Investors are tested time and again by market uncertainties and catastrophes. How you react to market events can make or break your portfolio returns over the long term. Test your stock market investing acumen in these extreme scenarios. Choose the option that’s close to what you might actually do to see how the choice plays out. Note: Technically, the correct answer to any question about investing is, “It depends.” As you play this game, realize that the ambiguities and nuances of real life may result in different outcomes.
Here’s your portfolio: It’s a single 401(k) account worth $250,000, split between 70% stocks and 30% bonds, all index mutual funds.
What would you do if a calamitous world event caused the stock market to plunge 10% in a single day and kept going, ending the week down 20%? At this point, your portfolio is in tatters: You’ve lost $35,000. Meanwhile, calamitous world events drag on, and who knows what markets will do? What do you do?
Sell all your stock mutual funds and plan to tactically redeploy funds once the dust settles.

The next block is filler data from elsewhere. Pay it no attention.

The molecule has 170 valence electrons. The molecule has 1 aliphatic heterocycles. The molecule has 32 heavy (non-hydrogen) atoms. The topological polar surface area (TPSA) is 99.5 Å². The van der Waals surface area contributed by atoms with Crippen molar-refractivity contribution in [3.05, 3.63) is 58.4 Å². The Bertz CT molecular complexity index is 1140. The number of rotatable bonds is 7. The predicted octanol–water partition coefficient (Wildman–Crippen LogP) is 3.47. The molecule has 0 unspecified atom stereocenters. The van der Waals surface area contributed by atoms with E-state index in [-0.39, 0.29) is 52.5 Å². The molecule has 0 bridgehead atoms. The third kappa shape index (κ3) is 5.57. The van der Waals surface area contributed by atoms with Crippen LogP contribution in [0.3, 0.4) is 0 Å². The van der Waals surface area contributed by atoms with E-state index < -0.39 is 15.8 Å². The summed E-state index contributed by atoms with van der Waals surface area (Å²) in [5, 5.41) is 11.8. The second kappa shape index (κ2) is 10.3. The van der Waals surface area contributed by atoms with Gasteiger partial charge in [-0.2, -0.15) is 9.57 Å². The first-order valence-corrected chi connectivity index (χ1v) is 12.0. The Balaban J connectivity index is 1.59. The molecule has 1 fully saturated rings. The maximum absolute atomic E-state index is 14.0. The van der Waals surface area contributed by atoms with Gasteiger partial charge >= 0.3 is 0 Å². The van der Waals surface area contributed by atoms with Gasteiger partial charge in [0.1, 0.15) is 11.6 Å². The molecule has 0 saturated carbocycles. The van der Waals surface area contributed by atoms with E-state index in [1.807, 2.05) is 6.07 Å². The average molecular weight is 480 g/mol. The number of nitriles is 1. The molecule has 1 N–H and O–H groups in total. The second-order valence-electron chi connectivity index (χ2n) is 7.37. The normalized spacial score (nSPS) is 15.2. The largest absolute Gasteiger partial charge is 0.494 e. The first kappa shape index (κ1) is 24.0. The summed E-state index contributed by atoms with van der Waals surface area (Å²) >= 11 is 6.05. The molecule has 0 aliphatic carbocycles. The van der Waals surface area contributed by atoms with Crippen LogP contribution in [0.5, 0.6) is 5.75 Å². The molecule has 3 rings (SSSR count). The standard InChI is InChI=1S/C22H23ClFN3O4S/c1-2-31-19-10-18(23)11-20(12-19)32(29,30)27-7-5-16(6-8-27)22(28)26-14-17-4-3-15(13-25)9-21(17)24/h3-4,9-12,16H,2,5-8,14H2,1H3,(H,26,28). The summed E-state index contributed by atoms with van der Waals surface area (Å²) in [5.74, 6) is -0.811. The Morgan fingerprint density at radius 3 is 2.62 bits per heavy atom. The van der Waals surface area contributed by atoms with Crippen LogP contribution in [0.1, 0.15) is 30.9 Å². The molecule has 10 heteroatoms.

Do nothing different. Everything will work itself out in the long run.
Wait for a clear sign that a bottom is in sight and pounce on the hardest hit sectors.
First the scolding: You should have been better prepared for a serious downturn, according to Herbert G. Hopwood, CFP, CFA, president at Hopwood Financial Services in Great Falls, Virginia.
Don’t compound the problem by acting on impulse, though. “If a major event does occur and you haven’t done the planning, sleep on it. Don’t make an impulsive decision,” he says. The basic problem with the run-for-the-hills strategy: Losses are locked in and trading costs are incurred on top of those losses.
“Don’t go all-in and you don’t go all-out. If, after 24 hours, you say, ‘OK, I really had the incorrect allocation,’ you don’t go from 80 percent in equities to zero. If you really can’t stomach it, take some off the table,” Hopwood says. Some people swear by market-timing strategies using moving averages or other technical indicators, but without a plan to exit ahead of time, you’re just flailing in the dark.
Stock prices are sometimes referred to as “mean reverting.” That suggests that prices may swing to extremes but generally move back toward the average. If stock prices are mean reverting, that also suggests that the risk of stocks goes down with a very long investing time horizon, according to a 2012 paper by economists at the Dutch central bank, De Nederlandsche Bank.